Original Research

Eyeing the creatures: an exploration of mirth as a personal function of art

J.R. Botha
Literator | Vol 30, No 1 | a71 | DOI: https://doi.org/10.4102/lit.v30i1.71 | © 2009 J.R. Botha | This work is licensed under CC Attribution 4.0
Submitted: 16 July 2009 | Published: 25 July 2009

About the author(s)

J.R. Botha, School for Communication Studies, Potchefstroom Campus, North-West University, South Africa

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This article investigates the contribution by artist Jan van der Merwe to the project known as the “Creative creatures”. The project, initiated by Franci Greyling and Ian Marley, was based on the descriptions of a collection of fantastic creatures as relayed by Marley’s five year-old son, Joshua. Van der Merwe opted to design a special set of glasses for each of the creatures, and these works are discussed within the broader context of mirth in art. In order to explicate the term “mirth”, a brief art-historical survey is done with reference to key figures such as Bosch, Bruegel and others. The role of scary creatures in art is contextualised by comparing the work done by the stonemasons of the Gothic period with those of Van der Merwe done for the “Creative creatures” project. Throughout the article mirth as a personal function of art is discussed by interpreting the creative role of selected artists and their works. In conclusion it is suggested that the engagement with (scary) visual art should be enjoyed as a reciprocal event akin to a game – a game in which the mirthful characteristics of the work of art should be seen as a function to be savoured.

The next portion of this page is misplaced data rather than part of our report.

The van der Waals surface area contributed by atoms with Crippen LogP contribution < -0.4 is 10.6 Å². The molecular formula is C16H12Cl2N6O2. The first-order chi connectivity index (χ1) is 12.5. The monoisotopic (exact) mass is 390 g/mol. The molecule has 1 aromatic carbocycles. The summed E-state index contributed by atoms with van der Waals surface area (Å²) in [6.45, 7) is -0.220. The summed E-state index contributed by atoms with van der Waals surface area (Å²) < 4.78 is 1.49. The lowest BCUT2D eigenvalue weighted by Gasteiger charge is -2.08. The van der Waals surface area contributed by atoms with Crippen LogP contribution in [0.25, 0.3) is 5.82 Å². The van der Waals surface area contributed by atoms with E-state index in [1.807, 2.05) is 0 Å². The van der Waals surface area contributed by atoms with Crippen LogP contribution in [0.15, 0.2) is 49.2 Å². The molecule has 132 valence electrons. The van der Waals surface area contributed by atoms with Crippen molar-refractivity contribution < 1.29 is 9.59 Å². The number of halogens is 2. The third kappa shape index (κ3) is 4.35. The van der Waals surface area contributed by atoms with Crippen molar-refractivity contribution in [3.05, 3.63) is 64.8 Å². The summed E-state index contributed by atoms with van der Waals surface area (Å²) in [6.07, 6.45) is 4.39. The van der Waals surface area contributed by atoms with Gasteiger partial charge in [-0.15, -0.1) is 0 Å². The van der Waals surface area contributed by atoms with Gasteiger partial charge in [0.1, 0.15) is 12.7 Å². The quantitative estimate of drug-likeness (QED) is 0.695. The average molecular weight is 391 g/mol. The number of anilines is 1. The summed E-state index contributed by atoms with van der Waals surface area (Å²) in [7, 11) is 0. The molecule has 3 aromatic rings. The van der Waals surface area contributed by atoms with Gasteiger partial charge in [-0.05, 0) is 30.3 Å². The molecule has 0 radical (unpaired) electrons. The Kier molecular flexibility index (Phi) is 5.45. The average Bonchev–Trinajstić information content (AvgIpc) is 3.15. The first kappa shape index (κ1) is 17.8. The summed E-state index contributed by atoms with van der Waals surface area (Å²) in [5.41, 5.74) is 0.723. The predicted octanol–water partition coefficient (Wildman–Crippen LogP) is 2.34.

Function Of Art; Bestiary; Creature; Mirth; Act Of Playing; Visual Art


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